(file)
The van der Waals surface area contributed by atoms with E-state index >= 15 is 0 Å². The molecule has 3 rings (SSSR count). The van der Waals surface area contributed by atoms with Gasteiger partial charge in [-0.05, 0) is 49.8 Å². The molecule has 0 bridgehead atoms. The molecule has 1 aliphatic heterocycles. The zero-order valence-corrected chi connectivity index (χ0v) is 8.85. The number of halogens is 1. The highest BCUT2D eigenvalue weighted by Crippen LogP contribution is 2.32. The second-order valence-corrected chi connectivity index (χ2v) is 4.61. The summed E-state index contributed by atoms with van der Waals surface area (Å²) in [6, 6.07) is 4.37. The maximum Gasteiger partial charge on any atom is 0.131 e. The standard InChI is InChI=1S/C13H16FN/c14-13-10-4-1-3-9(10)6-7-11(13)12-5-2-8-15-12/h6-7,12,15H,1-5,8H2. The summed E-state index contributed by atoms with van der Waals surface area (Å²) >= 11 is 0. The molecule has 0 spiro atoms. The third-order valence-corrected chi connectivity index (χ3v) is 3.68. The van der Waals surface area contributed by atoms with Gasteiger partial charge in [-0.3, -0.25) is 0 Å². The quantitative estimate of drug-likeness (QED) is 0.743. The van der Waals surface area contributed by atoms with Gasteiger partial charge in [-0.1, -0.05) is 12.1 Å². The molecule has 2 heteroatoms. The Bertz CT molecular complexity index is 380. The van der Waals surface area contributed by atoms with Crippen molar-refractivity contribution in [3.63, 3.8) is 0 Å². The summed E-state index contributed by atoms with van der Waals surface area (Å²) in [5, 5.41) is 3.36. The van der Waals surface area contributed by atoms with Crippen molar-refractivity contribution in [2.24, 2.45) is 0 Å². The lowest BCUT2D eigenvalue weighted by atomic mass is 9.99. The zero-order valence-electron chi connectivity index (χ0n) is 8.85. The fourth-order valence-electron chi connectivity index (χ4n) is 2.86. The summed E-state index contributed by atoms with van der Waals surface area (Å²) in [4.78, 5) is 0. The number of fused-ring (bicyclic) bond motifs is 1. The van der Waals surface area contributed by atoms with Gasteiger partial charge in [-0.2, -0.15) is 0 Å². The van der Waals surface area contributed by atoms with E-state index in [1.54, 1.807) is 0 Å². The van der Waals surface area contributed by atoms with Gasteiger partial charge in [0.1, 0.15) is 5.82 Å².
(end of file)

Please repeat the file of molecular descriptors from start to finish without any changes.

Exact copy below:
The van der Waals surface area contributed by atoms with E-state index >= 15 is 0 Å². The molecule has 3 rings (SSSR count). The van der Waals surface area contributed by atoms with Gasteiger partial charge in [-0.05, 0) is 49.8 Å². The molecule has 0 bridgehead atoms. The molecule has 1 aliphatic heterocycles. The zero-order valence-corrected chi connectivity index (χ0v) is 8.85. The number of halogens is 1. The highest BCUT2D eigenvalue weighted by Crippen LogP contribution is 2.32. The second-order valence-corrected chi connectivity index (χ2v) is 4.61. The summed E-state index contributed by atoms with van der Waals surface area (Å²) in [6, 6.07) is 4.37. The maximum Gasteiger partial charge on any atom is 0.131 e. The standard InChI is InChI=1S/C13H16FN/c14-13-10-4-1-3-9(10)6-7-11(13)12-5-2-8-15-12/h6-7,12,15H,1-5,8H2. The summed E-state index contributed by atoms with van der Waals surface area (Å²) >= 11 is 0. The molecule has 0 spiro atoms. The third-order valence-corrected chi connectivity index (χ3v) is 3.68. The van der Waals surface area contributed by atoms with Gasteiger partial charge in [-0.3, -0.25) is 0 Å². The quantitative estimate of drug-likeness (QED) is 0.743. The van der Waals surface area contributed by atoms with Gasteiger partial charge in [-0.1, -0.05) is 12.1 Å². The molecule has 2 heteroatoms. The Bertz CT molecular complexity index is 380. The van der Waals surface area contributed by atoms with Crippen molar-refractivity contribution in [3.63, 3.8) is 0 Å². The summed E-state index contributed by atoms with van der Waals surface area (Å²) in [5, 5.41) is 3.36. The van der Waals surface area contributed by atoms with Crippen molar-refractivity contribution in [2.24, 2.45) is 0 Å². The lowest BCUT2D eigenvalue weighted by atomic mass is 9.99. The zero-order valence-electron chi connectivity index (χ0n) is 8.85. The fourth-order valence-electron chi connectivity index (χ4n) is 2.86. The summed E-state index contributed by atoms with van der Waals surface area (Å²) in [4.78, 5) is 0. The number of fused-ring (bicyclic) bond motifs is 1. The van der Waals surface area contributed by atoms with Gasteiger partial charge in [-0.2, -0.15) is 0 Å². The van der Waals surface area contributed by atoms with E-state index in [1.54, 1.807) is 0 Å². The van der Waals surface area contributed by atoms with Gasteiger partial charge in [0.1, 0.15) is 5.82 Å².